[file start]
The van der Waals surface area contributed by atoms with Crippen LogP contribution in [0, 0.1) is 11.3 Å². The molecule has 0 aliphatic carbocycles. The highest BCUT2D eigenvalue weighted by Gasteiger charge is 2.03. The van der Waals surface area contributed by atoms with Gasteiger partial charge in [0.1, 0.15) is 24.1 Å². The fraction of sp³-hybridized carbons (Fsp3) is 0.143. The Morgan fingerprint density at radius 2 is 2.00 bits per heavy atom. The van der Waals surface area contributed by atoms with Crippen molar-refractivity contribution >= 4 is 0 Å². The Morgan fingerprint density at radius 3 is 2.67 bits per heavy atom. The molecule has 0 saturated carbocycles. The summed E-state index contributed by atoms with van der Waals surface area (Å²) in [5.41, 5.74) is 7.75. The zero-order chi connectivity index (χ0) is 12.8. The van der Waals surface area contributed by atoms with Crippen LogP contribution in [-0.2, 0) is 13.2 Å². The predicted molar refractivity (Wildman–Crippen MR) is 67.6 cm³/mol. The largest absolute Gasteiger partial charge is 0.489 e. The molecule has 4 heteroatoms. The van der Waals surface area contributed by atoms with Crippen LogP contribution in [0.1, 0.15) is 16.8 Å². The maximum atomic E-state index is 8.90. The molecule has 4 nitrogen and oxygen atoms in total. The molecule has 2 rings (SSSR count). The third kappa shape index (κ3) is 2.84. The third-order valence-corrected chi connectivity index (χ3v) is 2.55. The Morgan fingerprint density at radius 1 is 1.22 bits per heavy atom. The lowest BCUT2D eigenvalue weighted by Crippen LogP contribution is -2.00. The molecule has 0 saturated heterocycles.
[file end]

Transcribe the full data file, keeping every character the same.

The van der Waals surface area contributed by atoms with Crippen LogP contribution in [0, 0.1) is 11.3 Å². The molecule has 0 aliphatic carbocycles. The highest BCUT2D eigenvalue weighted by Gasteiger charge is 2.03. The van der Waals surface area contributed by atoms with Gasteiger partial charge in [0.1, 0.15) is 24.1 Å². The fraction of sp³-hybridized carbons (Fsp3) is 0.143. The Morgan fingerprint density at radius 2 is 2.00 bits per heavy atom. The van der Waals surface area contributed by atoms with Crippen molar-refractivity contribution >= 4 is 0 Å². The Morgan fingerprint density at radius 3 is 2.67 bits per heavy atom. The molecule has 0 saturated carbocycles. The summed E-state index contributed by atoms with van der Waals surface area (Å²) in [5.41, 5.74) is 7.75. The zero-order chi connectivity index (χ0) is 12.8. The van der Waals surface area contributed by atoms with Crippen LogP contribution in [-0.2, 0) is 13.2 Å². The predicted molar refractivity (Wildman–Crippen MR) is 67.6 cm³/mol. The largest absolute Gasteiger partial charge is 0.489 e. The molecule has 4 heteroatoms. The van der Waals surface area contributed by atoms with Crippen LogP contribution in [0.1, 0.15) is 16.8 Å². The maximum atomic E-state index is 8.90. The molecule has 4 nitrogen and oxygen atoms in total. The molecule has 2 rings (SSSR count). The third kappa shape index (κ3) is 2.84. The third-order valence-corrected chi connectivity index (χ3v) is 2.55. The Morgan fingerprint density at radius 1 is 1.22 bits per heavy atom. The lowest BCUT2D eigenvalue weighted by Crippen LogP contribution is -2.00. The molecule has 0 saturated heterocycles.